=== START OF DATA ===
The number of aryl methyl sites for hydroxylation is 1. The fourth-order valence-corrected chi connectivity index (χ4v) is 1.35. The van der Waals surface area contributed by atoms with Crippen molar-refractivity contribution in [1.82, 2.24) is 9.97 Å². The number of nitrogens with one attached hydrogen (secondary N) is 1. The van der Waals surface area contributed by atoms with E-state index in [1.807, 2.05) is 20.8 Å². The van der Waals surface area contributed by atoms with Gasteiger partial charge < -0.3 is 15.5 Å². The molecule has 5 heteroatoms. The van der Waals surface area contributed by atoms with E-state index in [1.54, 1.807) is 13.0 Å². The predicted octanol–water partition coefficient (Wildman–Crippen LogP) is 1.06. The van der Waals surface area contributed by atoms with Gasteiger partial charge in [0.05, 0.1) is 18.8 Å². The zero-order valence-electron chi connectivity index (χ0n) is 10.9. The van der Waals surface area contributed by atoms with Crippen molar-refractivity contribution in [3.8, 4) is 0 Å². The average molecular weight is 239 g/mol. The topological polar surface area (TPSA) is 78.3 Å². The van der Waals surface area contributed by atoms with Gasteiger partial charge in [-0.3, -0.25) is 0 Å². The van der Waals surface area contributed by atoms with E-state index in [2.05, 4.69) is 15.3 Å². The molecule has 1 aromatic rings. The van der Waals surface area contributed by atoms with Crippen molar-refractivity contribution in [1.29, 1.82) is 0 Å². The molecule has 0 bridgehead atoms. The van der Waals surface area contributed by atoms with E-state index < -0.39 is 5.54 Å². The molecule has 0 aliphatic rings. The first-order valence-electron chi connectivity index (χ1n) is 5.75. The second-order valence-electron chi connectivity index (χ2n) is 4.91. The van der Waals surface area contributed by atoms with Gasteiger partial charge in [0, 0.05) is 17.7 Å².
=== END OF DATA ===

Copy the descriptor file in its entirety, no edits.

The number of aryl methyl sites for hydroxylation is 1. The fourth-order valence-corrected chi connectivity index (χ4v) is 1.35. The van der Waals surface area contributed by atoms with Crippen molar-refractivity contribution in [1.82, 2.24) is 9.97 Å². The number of nitrogens with one attached hydrogen (secondary N) is 1. The van der Waals surface area contributed by atoms with E-state index in [1.807, 2.05) is 20.8 Å². The van der Waals surface area contributed by atoms with Gasteiger partial charge < -0.3 is 15.5 Å². The molecule has 5 heteroatoms. The van der Waals surface area contributed by atoms with E-state index in [1.54, 1.807) is 13.0 Å². The predicted octanol–water partition coefficient (Wildman–Crippen LogP) is 1.06. The van der Waals surface area contributed by atoms with Gasteiger partial charge in [0.05, 0.1) is 18.8 Å². The zero-order valence-electron chi connectivity index (χ0n) is 10.9. The van der Waals surface area contributed by atoms with Crippen molar-refractivity contribution in [3.8, 4) is 0 Å². The average molecular weight is 239 g/mol. The topological polar surface area (TPSA) is 78.3 Å². The van der Waals surface area contributed by atoms with Gasteiger partial charge in [-0.3, -0.25) is 0 Å². The van der Waals surface area contributed by atoms with E-state index in [2.05, 4.69) is 15.3 Å². The molecule has 1 aromatic rings. The van der Waals surface area contributed by atoms with Crippen molar-refractivity contribution in [1.29, 1.82) is 0 Å². The molecule has 0 bridgehead atoms. The van der Waals surface area contributed by atoms with E-state index < -0.39 is 5.54 Å². The molecule has 0 aliphatic rings. The first-order valence-electron chi connectivity index (χ1n) is 5.75. The second-order valence-electron chi connectivity index (χ2n) is 4.91. The van der Waals surface area contributed by atoms with Gasteiger partial charge in [0, 0.05) is 17.7 Å².